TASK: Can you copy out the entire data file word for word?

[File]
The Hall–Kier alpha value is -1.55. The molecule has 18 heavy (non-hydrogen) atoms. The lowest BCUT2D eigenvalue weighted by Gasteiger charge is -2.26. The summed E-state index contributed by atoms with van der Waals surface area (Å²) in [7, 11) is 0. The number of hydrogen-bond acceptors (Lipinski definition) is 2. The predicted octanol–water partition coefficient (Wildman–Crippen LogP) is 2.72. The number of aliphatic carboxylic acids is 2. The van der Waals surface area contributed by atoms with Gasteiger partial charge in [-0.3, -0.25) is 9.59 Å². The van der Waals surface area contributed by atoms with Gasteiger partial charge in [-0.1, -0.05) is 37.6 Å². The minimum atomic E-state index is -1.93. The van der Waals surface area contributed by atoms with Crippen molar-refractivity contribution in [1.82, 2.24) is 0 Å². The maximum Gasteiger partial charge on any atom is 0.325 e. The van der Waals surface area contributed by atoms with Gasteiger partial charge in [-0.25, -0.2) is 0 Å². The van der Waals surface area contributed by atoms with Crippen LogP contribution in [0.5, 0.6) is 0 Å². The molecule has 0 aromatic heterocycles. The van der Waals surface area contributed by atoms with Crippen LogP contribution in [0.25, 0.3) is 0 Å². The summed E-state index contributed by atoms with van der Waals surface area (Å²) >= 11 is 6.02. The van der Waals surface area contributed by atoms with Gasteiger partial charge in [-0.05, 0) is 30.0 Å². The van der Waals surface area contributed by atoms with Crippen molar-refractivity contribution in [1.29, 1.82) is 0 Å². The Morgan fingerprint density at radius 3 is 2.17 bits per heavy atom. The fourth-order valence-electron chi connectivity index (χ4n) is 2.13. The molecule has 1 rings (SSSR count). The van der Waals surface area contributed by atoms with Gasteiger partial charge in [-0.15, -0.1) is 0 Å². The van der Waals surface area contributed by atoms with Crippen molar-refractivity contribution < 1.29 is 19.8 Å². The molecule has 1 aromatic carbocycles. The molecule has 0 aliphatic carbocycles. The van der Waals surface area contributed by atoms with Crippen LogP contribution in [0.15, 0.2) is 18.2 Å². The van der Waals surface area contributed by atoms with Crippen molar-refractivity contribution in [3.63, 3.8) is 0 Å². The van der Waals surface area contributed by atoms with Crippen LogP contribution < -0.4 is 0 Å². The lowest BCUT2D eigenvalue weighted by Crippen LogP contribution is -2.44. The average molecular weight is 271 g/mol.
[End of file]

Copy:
The Hall–Kier alpha value is -1.55. The molecule has 18 heavy (non-hydrogen) atoms. The lowest BCUT2D eigenvalue weighted by Gasteiger charge is -2.26. The summed E-state index contributed by atoms with van der Waals surface area (Å²) in [7, 11) is 0. The number of hydrogen-bond acceptors (Lipinski definition) is 2. The predicted octanol–water partition coefficient (Wildman–Crippen LogP) is 2.72. The number of aliphatic carboxylic acids is 2. The van der Waals surface area contributed by atoms with Gasteiger partial charge in [-0.3, -0.25) is 9.59 Å². The van der Waals surface area contributed by atoms with Gasteiger partial charge in [-0.1, -0.05) is 37.6 Å². The minimum atomic E-state index is -1.93. The van der Waals surface area contributed by atoms with Crippen molar-refractivity contribution in [1.82, 2.24) is 0 Å². The maximum Gasteiger partial charge on any atom is 0.325 e. The van der Waals surface area contributed by atoms with Gasteiger partial charge in [-0.25, -0.2) is 0 Å². The van der Waals surface area contributed by atoms with Crippen LogP contribution in [0.5, 0.6) is 0 Å². The molecule has 0 aromatic heterocycles. The van der Waals surface area contributed by atoms with Crippen LogP contribution in [0.25, 0.3) is 0 Å². The summed E-state index contributed by atoms with van der Waals surface area (Å²) >= 11 is 6.02. The van der Waals surface area contributed by atoms with Gasteiger partial charge in [-0.05, 0) is 30.0 Å². The van der Waals surface area contributed by atoms with Crippen molar-refractivity contribution in [1.29, 1.82) is 0 Å². The Morgan fingerprint density at radius 3 is 2.17 bits per heavy atom. The fourth-order valence-electron chi connectivity index (χ4n) is 2.13. The molecule has 1 rings (SSSR count). The van der Waals surface area contributed by atoms with Gasteiger partial charge in [-0.15, -0.1) is 0 Å². The van der Waals surface area contributed by atoms with Crippen molar-refractivity contribution < 1.29 is 19.8 Å². The molecule has 1 aromatic carbocycles. The molecule has 0 aliphatic carbocycles. The van der Waals surface area contributed by atoms with Crippen LogP contribution in [0.15, 0.2) is 18.2 Å². The van der Waals surface area contributed by atoms with Crippen molar-refractivity contribution in [3.63, 3.8) is 0 Å². The van der Waals surface area contributed by atoms with Crippen LogP contribution < -0.4 is 0 Å². The lowest BCUT2D eigenvalue weighted by Crippen LogP contribution is -2.44. The average molecular weight is 271 g/mol.